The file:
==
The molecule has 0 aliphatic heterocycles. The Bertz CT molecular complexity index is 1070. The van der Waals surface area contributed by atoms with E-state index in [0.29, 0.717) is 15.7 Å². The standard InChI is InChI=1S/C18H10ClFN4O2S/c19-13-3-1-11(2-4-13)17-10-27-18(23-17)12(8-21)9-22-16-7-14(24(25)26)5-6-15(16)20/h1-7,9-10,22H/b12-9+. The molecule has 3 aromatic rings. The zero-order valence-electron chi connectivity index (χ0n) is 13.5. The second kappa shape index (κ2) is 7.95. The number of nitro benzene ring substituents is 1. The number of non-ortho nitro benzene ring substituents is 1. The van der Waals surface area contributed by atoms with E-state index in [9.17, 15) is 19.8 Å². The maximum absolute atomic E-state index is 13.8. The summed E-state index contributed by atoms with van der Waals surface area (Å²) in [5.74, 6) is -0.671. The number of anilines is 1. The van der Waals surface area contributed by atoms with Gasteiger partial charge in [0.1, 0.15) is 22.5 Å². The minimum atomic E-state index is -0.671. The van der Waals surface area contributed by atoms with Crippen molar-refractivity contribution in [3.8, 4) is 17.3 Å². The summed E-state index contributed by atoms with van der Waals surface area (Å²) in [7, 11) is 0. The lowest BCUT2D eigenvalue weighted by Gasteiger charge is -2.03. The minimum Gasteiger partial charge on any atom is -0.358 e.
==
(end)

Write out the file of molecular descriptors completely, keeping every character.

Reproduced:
The molecule has 0 aliphatic heterocycles. The Bertz CT molecular complexity index is 1070. The van der Waals surface area contributed by atoms with E-state index in [0.29, 0.717) is 15.7 Å². The standard InChI is InChI=1S/C18H10ClFN4O2S/c19-13-3-1-11(2-4-13)17-10-27-18(23-17)12(8-21)9-22-16-7-14(24(25)26)5-6-15(16)20/h1-7,9-10,22H/b12-9+. The molecule has 3 aromatic rings. The zero-order valence-electron chi connectivity index (χ0n) is 13.5. The second kappa shape index (κ2) is 7.95. The number of nitro benzene ring substituents is 1. The number of non-ortho nitro benzene ring substituents is 1. The van der Waals surface area contributed by atoms with E-state index in [9.17, 15) is 19.8 Å². The maximum absolute atomic E-state index is 13.8. The summed E-state index contributed by atoms with van der Waals surface area (Å²) in [5.74, 6) is -0.671. The number of anilines is 1. The van der Waals surface area contributed by atoms with Gasteiger partial charge in [0.1, 0.15) is 22.5 Å². The minimum atomic E-state index is -0.671. The van der Waals surface area contributed by atoms with Crippen molar-refractivity contribution in [3.8, 4) is 17.3 Å². The summed E-state index contributed by atoms with van der Waals surface area (Å²) in [7, 11) is 0. The lowest BCUT2D eigenvalue weighted by Gasteiger charge is -2.03. The minimum Gasteiger partial charge on any atom is -0.358 e.